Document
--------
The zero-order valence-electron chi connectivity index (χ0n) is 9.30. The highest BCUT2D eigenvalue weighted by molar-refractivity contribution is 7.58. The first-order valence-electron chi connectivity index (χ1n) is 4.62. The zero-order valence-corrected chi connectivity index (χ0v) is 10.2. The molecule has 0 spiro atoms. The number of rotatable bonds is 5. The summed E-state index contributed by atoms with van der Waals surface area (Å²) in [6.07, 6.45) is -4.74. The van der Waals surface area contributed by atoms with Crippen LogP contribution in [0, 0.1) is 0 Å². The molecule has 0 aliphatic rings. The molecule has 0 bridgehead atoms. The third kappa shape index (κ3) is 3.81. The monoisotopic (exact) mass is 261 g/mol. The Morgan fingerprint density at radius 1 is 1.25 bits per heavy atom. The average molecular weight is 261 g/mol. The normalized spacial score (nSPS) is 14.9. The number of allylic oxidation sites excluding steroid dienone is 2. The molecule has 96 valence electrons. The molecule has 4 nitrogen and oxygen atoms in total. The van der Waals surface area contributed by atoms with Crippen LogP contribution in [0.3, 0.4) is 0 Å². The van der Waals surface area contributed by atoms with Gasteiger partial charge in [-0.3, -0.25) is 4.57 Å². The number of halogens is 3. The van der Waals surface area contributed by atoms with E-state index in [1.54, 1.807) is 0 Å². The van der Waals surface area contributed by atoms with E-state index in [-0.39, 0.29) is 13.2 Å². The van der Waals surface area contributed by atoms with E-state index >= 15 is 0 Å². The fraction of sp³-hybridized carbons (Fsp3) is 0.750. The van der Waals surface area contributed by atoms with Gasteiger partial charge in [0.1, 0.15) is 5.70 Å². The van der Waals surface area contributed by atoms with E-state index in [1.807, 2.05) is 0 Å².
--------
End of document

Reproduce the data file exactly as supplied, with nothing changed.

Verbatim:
The zero-order valence-electron chi connectivity index (χ0n) is 9.30. The highest BCUT2D eigenvalue weighted by molar-refractivity contribution is 7.58. The first-order valence-electron chi connectivity index (χ1n) is 4.62. The zero-order valence-corrected chi connectivity index (χ0v) is 10.2. The molecule has 0 spiro atoms. The number of rotatable bonds is 5. The summed E-state index contributed by atoms with van der Waals surface area (Å²) in [6.07, 6.45) is -4.74. The van der Waals surface area contributed by atoms with Crippen LogP contribution in [0, 0.1) is 0 Å². The molecule has 0 aliphatic rings. The molecule has 0 bridgehead atoms. The third kappa shape index (κ3) is 3.81. The monoisotopic (exact) mass is 261 g/mol. The Morgan fingerprint density at radius 1 is 1.25 bits per heavy atom. The average molecular weight is 261 g/mol. The normalized spacial score (nSPS) is 14.9. The number of allylic oxidation sites excluding steroid dienone is 2. The molecule has 96 valence electrons. The molecule has 4 nitrogen and oxygen atoms in total. The van der Waals surface area contributed by atoms with Crippen LogP contribution in [0.3, 0.4) is 0 Å². The van der Waals surface area contributed by atoms with Gasteiger partial charge in [-0.3, -0.25) is 4.57 Å². The number of halogens is 3. The van der Waals surface area contributed by atoms with E-state index in [1.54, 1.807) is 0 Å². The van der Waals surface area contributed by atoms with E-state index in [-0.39, 0.29) is 13.2 Å². The van der Waals surface area contributed by atoms with E-state index >= 15 is 0 Å². The fraction of sp³-hybridized carbons (Fsp3) is 0.750. The van der Waals surface area contributed by atoms with Gasteiger partial charge in [0.1, 0.15) is 5.70 Å². The van der Waals surface area contributed by atoms with E-state index in [1.807, 2.05) is 0 Å².